Best Trail Running Shoes of Outdoor Retailer Summer 2013

It’s the beginning of another August and that means it’s time for our roundup of the best new shoes of this summer’s Outdoor Retailer show, where companies highlighted their spring/summer 2014 offerings, which will generally debut in the first two months of next year. For the most part, this year’s show was full of incremental rather than revolutionary change.

Click on any of the following featured shoes to jump down to our preview of the model. If you don’t find what you’re looking for on this list, try searching this page as we provide abbreviated previews on a number of other models. We’ve also published a Facebook album with additional angles and models.

Hoka One One Conquest ($170 – January 1, 2014)

The Hoka One One Conquest is going to be one of those shoes that we have to run in before forming an opinion. Why? Because it looks ridiculous, BUT so did the original Hoka concept and it’s worked out well. So what’s going on with the Conquest? Two main things – Rmat and a truss system.

Rmat is a new midsole material proprietary to Deckers, Hoka’s new parent company. It’s an injectable natural rubber with high weight-to-resiliency properties resulting in greater midsole durabilty and an even more silent ride. The Rmat layer is overlaid with Hoka’s proprietary EVA to maintain the Hoka feel underfoot.

Unlike the traditional use of a truss in footwear, the Conquest’s truss isn’t there to add support. Rather, the truss is there to allow decoupling in the rear of the shoe upon heel strike. The truss and a deep foot frame in the heel make the Conquest look like it rides higher off the ground than it really does. The shoe incorporates water drainage ports.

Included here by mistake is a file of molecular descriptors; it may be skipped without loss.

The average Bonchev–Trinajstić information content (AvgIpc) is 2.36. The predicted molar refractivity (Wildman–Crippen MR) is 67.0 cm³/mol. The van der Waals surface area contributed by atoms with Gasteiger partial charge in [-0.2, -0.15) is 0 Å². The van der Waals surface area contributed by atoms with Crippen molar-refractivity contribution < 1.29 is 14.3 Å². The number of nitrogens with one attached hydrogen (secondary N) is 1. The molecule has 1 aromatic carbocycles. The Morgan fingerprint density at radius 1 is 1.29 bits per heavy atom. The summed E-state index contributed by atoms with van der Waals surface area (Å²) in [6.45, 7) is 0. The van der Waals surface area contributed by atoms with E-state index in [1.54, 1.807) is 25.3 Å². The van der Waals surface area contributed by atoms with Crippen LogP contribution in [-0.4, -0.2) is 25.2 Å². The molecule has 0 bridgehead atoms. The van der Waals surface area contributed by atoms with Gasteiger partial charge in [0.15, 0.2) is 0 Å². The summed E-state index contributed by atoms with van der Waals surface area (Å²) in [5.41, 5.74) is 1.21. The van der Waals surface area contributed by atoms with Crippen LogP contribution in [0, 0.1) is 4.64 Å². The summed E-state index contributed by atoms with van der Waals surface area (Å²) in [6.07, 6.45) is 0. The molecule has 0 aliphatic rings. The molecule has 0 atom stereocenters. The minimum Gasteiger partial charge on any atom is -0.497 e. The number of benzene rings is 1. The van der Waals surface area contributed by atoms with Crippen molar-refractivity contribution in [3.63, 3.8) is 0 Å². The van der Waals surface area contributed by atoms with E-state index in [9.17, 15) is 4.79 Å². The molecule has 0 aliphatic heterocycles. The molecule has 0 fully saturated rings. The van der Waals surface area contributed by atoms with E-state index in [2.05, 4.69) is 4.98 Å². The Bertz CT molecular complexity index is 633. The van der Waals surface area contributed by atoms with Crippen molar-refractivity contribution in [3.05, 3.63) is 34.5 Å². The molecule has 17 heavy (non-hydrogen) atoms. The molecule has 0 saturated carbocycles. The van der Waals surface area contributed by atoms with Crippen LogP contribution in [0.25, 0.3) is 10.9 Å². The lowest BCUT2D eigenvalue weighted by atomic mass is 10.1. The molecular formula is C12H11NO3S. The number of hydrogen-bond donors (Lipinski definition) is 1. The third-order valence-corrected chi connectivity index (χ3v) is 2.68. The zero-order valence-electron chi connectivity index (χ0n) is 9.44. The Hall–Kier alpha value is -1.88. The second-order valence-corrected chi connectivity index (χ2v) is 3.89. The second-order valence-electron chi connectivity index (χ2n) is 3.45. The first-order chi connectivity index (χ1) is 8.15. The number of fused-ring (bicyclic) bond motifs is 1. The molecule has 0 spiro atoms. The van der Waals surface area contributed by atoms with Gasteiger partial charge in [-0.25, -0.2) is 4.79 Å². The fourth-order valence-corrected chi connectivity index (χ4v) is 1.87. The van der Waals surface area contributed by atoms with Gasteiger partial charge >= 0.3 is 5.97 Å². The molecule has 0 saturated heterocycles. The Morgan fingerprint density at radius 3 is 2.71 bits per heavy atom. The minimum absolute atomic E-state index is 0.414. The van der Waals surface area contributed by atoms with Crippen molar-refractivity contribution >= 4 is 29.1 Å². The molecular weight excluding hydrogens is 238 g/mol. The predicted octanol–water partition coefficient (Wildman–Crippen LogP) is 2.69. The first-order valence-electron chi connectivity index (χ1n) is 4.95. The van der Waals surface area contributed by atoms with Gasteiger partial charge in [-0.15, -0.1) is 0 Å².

Hoka One One Conquest

Hoka One One Conquest

Other updates from Hoka:

Rapa Nui 2 ($130 – January 1, 2014) – While the original Rapa Nui was never released in the US, the Rapa Nui 2 will make it over to the States in a limited release late this year before a full launch at the start of next year. The shoe has been updated with a no-sew upper that provides a more streamlined fit.

Bondi B 3 ($150 – January 1, 2014) – The third version of the Bondi B will keep the same midsole/outsole while the upper switches to a seam-free interior to the upper that’s more flexible, more breathable, and subject to high QA standards. The tongue will be thinner and lighter, while the midfoot has been snugged up a bit.

In addition, aside from the Kailua, all Hoka’s women’s models will switch to a women’s last with January 1 releases.

New Balance 110 v2 (Price TBD – July 2014)

Next year’s revision to the New Balance 110, the 110 v2, will offer a lot more underfoot and dumb down the 110 to the basics. There’ll be a full rockplate. There’ll be a full-coverage rubber outsole that’s a durable, sticky rubber. The upper won’t offer so many easy-tear perforations. The last will switch from the Minimus last to a 4-mm-drop version of NB’s PL last. It’s a last that allows for an insert. The midsole will be switched from Acteva Lite EVA to RevLite.

All of these changes make the shoe sound completely unrelated to the first version of the 110, but, from a wholistic perspective, it’s still a light, 4 mm drop, nimble trail running shoe.

New Balance 110 V2

New Balance 110 V2

Other additions and updates from New Balance: